• December 2, 2015
  • 08:30 AM
  • 198 views

Enrichment for Goldfish

by CAPB in Companion Animal Psychology Blog

What keeps goldfish happy in their tank – and how do we know?You’ve heard about the importance of enrichment for companion animals (like dogs) and for zoo animals, but what about goldfish? Fish are the third most popular pet - kept by 12.3 million households in the US - so it’s an important topic for animal welfare. Different types of fish might have different preferences. A new study by Miriam Sullivan (University of Western Australia) et al investigates.Enrichment “is particularly impo........ Read more »

  • November 18, 2015
  • 08:30 AM
  • 210 views

Education about Cats may Reduce Feline Behaviour Problems

by CAPB in Companion Animal Psychology Blog

Behavioural advice for people with a new kitten is linked to a better-behaved pet at 1 year old.A new pet can be hard work, and if people don’t fully understand the needs of their animals, behaviour problems can result. A new study investigates whether education for owners at their first vet appointment is the answer. People with a new kitten (3 months old) were given 25 minutes of standardized advice on caring for cats. The study, by Angelo Gazzano et al (University of Pisa) compared the........ Read more »

  • November 4, 2015
  • 08:30 AM
  • 253 views

Large Study Finds No Evidence for "Black Dog Syndrome"

by CAPB in Companion Animal Psychology Blog

A study of over 16,000 adoptable dogs finds black dogs don’t take longer to be adopted after all.Understanding what people look for in adoptable dogs can make a big difference to animal shelters. It makes sense to target promotions in order to stop dogs having lengthy stays. But you can only do this if you know what people want. The idea that black dogs wait longer for a new home than dogs of other colours has been around for a while. New research by Heather Svoboda and Christy Hoffman (C........ Read more »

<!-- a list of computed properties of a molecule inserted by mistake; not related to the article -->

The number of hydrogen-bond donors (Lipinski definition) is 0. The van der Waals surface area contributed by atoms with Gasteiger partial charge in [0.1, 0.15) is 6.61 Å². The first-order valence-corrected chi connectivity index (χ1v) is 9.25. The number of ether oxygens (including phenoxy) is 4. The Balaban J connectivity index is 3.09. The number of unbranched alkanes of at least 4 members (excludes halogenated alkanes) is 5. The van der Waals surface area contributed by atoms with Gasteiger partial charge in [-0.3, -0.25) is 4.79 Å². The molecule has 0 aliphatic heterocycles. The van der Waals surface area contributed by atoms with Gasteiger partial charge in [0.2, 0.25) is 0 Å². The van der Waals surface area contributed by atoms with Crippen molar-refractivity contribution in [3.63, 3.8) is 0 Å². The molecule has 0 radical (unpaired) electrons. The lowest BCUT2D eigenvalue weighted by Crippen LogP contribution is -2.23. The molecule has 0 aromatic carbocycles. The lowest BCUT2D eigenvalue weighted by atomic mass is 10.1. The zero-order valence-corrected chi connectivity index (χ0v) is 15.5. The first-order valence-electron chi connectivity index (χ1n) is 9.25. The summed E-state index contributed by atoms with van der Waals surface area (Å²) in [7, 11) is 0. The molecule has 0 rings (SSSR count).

• October 28, 2015
  • 08:30 AM
  • 363 views

Make Your Dog Happy: Enrichment

by CAPB in Companion Animal Psychology Blog

Easy ways to provide enrichment for your dog.Although we love our canine friends, many dogs have a relatively boring life in which they spend a lot of time hanging around the house or yard, perhaps on their own. Dogs that are bored or under-exercised can easily find their own entertainment, which might not be so pleasing to their human companions. Luckily there are many easy ways to add enrichment to our dog’s lives.Walks: If you are one of those people who walks your dog whatever the weather,........ Read more »

Christian HE, Westgarth C, Bauman A, Richards EA, Rhodes RE, Evenson KR, Mayer JA, & Thorpe RJ Jr. (2013) Dog ownership and physical activity: a review of the evidence. Journal of physical activity , 10(5), 750-9. PMID: 23006510  

Farrell, J., Hope, A., Hulstein, R., & Spaulding, S. (2015) Dog-Sport Competitors: What Motivates People to Participate with Their Dogs in Sporting Events?. Anthrozoos: A Multidisciplinary Journal of The Interactions of People , 28(1), 61-71. DOI: 10.2752/089279315X1412935072201  

Tavares, S., Magalhães, A., & de Sousa, L. (2015) Labrador retrievers are more attracted to water than to social stimuli: A pilot study. Journal of Veterinary Behavior: Clinical Applications and Research. DOI: 10.1016/j.jveb.2015.07.041  

  • October 25, 2015
  • 08:30 AM
  • 195 views

A Conversation with Carri Westgarth

by CAPB in Companion Animal Psychology Blog

Carri Westgarth and Francine Watkins new paper explores the perspectives of victims of dog bites. The results give important new insights into dog bite prevention. Carri kindly agreed to answer questions about her research on dog bites, dog walking, and puppies, and her own companion animals. How did you get interested in studying dog bite prevention?Carri as a child; Top photo: Carri with her dogs Jasmyn andBen, and her friend's dogs Alfie and ZephyrMy mum might say it started as a toddler........ Read more »